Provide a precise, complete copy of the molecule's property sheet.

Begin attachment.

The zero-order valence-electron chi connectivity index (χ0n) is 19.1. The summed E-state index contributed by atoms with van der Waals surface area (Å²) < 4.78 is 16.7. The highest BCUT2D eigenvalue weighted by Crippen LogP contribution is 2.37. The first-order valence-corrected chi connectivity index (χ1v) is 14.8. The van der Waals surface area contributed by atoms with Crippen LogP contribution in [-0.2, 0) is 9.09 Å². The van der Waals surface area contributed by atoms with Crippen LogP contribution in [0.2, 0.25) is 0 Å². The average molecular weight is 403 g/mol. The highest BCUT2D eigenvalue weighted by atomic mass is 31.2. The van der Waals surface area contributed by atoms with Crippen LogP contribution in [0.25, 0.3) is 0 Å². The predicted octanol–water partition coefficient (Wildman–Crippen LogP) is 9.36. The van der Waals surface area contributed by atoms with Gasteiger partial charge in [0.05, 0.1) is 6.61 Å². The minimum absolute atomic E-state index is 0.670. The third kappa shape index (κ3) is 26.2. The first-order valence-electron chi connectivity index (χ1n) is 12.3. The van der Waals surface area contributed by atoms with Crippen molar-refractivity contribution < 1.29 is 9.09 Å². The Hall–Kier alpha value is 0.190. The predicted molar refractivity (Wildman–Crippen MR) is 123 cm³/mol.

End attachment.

The zero-order valence-electron chi connectivity index (χ0n) is 19.1. The summed E-state index contributed by atoms with van der Waals surface area (Å²) < 4.78 is 16.7. The highest BCUT2D eigenvalue weighted by Crippen LogP contribution is 2.37. The first-order valence-corrected chi connectivity index (χ1v) is 14.8. The van der Waals surface area contributed by atoms with Crippen LogP contribution in [-0.2, 0) is 9.09 Å². The van der Waals surface area contributed by atoms with Crippen LogP contribution in [0.2, 0.25) is 0 Å². The average molecular weight is 403 g/mol. The highest BCUT2D eigenvalue weighted by atomic mass is 31.2. The van der Waals surface area contributed by atoms with Crippen LogP contribution in [0.25, 0.3) is 0 Å². The predicted octanol–water partition coefficient (Wildman–Crippen LogP) is 9.36. The van der Waals surface area contributed by atoms with Gasteiger partial charge in [0.05, 0.1) is 6.61 Å². The minimum absolute atomic E-state index is 0.670. The third kappa shape index (κ3) is 26.2. The first-order valence-electron chi connectivity index (χ1n) is 12.3. The van der Waals surface area contributed by atoms with Crippen molar-refractivity contribution < 1.29 is 9.09 Å². The Hall–Kier alpha value is 0.190. The predicted molar refractivity (Wildman–Crippen MR) is 123 cm³/mol.